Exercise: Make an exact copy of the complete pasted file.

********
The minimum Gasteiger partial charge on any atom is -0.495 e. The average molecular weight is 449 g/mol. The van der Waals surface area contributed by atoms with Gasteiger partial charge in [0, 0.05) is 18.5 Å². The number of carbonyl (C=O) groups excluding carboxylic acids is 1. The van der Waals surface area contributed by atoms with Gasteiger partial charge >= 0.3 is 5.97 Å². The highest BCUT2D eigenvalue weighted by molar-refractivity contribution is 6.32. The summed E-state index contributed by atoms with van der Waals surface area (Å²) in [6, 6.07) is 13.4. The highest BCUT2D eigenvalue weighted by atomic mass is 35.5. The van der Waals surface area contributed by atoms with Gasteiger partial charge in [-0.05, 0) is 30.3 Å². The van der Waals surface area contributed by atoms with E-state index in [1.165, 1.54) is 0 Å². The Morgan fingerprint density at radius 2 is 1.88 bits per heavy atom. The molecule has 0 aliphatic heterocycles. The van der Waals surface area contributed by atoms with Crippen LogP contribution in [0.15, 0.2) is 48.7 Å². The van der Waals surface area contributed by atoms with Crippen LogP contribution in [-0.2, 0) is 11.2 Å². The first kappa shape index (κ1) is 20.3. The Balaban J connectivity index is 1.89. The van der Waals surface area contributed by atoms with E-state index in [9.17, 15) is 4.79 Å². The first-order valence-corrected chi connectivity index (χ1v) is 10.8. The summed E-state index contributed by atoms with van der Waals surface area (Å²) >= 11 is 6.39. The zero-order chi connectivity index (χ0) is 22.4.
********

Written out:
The minimum Gasteiger partial charge on any atom is -0.495 e. The average molecular weight is 449 g/mol. The van der Waals surface area contributed by atoms with Gasteiger partial charge in [0, 0.05) is 18.5 Å². The number of carbonyl (C=O) groups excluding carboxylic acids is 1. The van der Waals surface area contributed by atoms with Gasteiger partial charge >= 0.3 is 5.97 Å². The highest BCUT2D eigenvalue weighted by molar-refractivity contribution is 6.32. The summed E-state index contributed by atoms with van der Waals surface area (Å²) in [6, 6.07) is 13.4. The highest BCUT2D eigenvalue weighted by atomic mass is 35.5. The van der Waals surface area contributed by atoms with Gasteiger partial charge in [-0.05, 0) is 30.3 Å². The van der Waals surface area contributed by atoms with E-state index in [1.165, 1.54) is 0 Å². The Morgan fingerprint density at radius 2 is 1.88 bits per heavy atom. The molecule has 0 aliphatic heterocycles. The van der Waals surface area contributed by atoms with Crippen LogP contribution in [0.15, 0.2) is 48.7 Å². The van der Waals surface area contributed by atoms with Crippen LogP contribution in [-0.2, 0) is 11.2 Å². The first kappa shape index (κ1) is 20.3. The Balaban J connectivity index is 1.89. The van der Waals surface area contributed by atoms with E-state index in [9.17, 15) is 4.79 Å². The first-order valence-corrected chi connectivity index (χ1v) is 10.8. The summed E-state index contributed by atoms with van der Waals surface area (Å²) >= 11 is 6.39. The zero-order chi connectivity index (χ0) is 22.4.